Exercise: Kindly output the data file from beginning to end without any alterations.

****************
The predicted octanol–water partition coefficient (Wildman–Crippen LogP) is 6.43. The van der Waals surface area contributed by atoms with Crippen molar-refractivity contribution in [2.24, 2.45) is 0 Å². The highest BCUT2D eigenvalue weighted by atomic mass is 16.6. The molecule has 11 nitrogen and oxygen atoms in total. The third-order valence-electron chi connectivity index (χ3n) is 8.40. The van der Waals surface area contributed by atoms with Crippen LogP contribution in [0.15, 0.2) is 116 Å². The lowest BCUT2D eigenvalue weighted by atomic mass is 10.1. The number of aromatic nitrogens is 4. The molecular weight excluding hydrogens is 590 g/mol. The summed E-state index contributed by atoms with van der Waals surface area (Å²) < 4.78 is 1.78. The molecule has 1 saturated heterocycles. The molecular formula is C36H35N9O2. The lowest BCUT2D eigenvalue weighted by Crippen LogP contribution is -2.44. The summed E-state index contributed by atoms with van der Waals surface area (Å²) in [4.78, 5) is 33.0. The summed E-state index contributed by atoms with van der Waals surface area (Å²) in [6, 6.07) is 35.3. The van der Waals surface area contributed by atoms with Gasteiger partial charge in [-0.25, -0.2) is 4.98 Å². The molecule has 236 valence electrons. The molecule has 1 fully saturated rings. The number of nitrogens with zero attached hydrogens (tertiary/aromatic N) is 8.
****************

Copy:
The predicted octanol–water partition coefficient (Wildman–Crippen LogP) is 6.43. The van der Waals surface area contributed by atoms with Crippen molar-refractivity contribution in [2.24, 2.45) is 0 Å². The highest BCUT2D eigenvalue weighted by atomic mass is 16.6. The molecule has 11 nitrogen and oxygen atoms in total. The third-order valence-electron chi connectivity index (χ3n) is 8.40. The van der Waals surface area contributed by atoms with Crippen LogP contribution in [0.15, 0.2) is 116 Å². The lowest BCUT2D eigenvalue weighted by atomic mass is 10.1. The number of aromatic nitrogens is 4. The molecular weight excluding hydrogens is 590 g/mol. The summed E-state index contributed by atoms with van der Waals surface area (Å²) < 4.78 is 1.78. The molecule has 1 saturated heterocycles. The molecular formula is C36H35N9O2. The lowest BCUT2D eigenvalue weighted by Crippen LogP contribution is -2.44. The summed E-state index contributed by atoms with van der Waals surface area (Å²) in [4.78, 5) is 33.0. The summed E-state index contributed by atoms with van der Waals surface area (Å²) in [6, 6.07) is 35.3. The van der Waals surface area contributed by atoms with Gasteiger partial charge in [-0.25, -0.2) is 4.98 Å². The molecule has 236 valence electrons. The molecule has 1 fully saturated rings. The number of nitrogens with zero attached hydrogens (tertiary/aromatic N) is 8.